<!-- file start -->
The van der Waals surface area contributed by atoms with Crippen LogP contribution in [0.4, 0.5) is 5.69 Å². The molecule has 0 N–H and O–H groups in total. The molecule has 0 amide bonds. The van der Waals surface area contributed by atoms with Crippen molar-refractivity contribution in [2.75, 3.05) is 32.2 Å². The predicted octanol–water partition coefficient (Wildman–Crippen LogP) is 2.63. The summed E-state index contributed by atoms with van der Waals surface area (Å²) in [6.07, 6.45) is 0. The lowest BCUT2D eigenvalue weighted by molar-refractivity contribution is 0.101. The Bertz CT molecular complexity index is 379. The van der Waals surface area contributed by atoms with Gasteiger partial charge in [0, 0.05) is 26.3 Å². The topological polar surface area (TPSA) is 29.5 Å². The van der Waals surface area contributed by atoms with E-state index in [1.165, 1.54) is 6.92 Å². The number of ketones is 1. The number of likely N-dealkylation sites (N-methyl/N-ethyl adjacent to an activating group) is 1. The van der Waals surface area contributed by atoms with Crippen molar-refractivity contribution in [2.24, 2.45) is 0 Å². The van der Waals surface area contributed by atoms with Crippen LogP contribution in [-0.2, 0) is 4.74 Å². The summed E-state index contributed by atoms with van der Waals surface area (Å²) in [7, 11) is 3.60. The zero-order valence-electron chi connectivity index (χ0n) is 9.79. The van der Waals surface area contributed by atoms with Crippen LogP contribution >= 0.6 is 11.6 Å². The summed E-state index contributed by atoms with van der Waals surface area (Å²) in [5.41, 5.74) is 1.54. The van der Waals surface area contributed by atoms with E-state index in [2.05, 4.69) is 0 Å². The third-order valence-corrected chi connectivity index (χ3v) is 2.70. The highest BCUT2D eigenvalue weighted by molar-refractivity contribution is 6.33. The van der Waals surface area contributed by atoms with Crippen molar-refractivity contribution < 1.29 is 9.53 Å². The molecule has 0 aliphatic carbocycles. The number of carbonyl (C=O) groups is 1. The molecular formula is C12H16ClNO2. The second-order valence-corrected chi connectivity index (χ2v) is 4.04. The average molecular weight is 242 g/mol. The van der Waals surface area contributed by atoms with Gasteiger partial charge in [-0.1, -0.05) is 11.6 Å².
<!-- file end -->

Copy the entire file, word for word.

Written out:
The van der Waals surface area contributed by atoms with Crippen LogP contribution in [0.4, 0.5) is 5.69 Å². The molecule has 0 N–H and O–H groups in total. The molecule has 0 amide bonds. The van der Waals surface area contributed by atoms with Crippen molar-refractivity contribution in [2.75, 3.05) is 32.2 Å². The predicted octanol–water partition coefficient (Wildman–Crippen LogP) is 2.63. The summed E-state index contributed by atoms with van der Waals surface area (Å²) in [6.07, 6.45) is 0. The lowest BCUT2D eigenvalue weighted by molar-refractivity contribution is 0.101. The Bertz CT molecular complexity index is 379. The van der Waals surface area contributed by atoms with Gasteiger partial charge in [0, 0.05) is 26.3 Å². The topological polar surface area (TPSA) is 29.5 Å². The van der Waals surface area contributed by atoms with E-state index in [1.165, 1.54) is 6.92 Å². The number of ketones is 1. The number of likely N-dealkylation sites (N-methyl/N-ethyl adjacent to an activating group) is 1. The van der Waals surface area contributed by atoms with Crippen molar-refractivity contribution in [2.24, 2.45) is 0 Å². The van der Waals surface area contributed by atoms with Crippen LogP contribution in [-0.2, 0) is 4.74 Å². The summed E-state index contributed by atoms with van der Waals surface area (Å²) in [7, 11) is 3.60. The zero-order valence-electron chi connectivity index (χ0n) is 9.79. The van der Waals surface area contributed by atoms with Crippen LogP contribution >= 0.6 is 11.6 Å². The summed E-state index contributed by atoms with van der Waals surface area (Å²) in [5.41, 5.74) is 1.54. The van der Waals surface area contributed by atoms with E-state index in [2.05, 4.69) is 0 Å². The third-order valence-corrected chi connectivity index (χ3v) is 2.70. The highest BCUT2D eigenvalue weighted by molar-refractivity contribution is 6.33. The van der Waals surface area contributed by atoms with Crippen molar-refractivity contribution < 1.29 is 9.53 Å². The molecule has 0 aliphatic carbocycles. The number of carbonyl (C=O) groups is 1. The molecular formula is C12H16ClNO2. The second-order valence-corrected chi connectivity index (χ2v) is 4.04. The average molecular weight is 242 g/mol. The van der Waals surface area contributed by atoms with Gasteiger partial charge in [-0.1, -0.05) is 11.6 Å².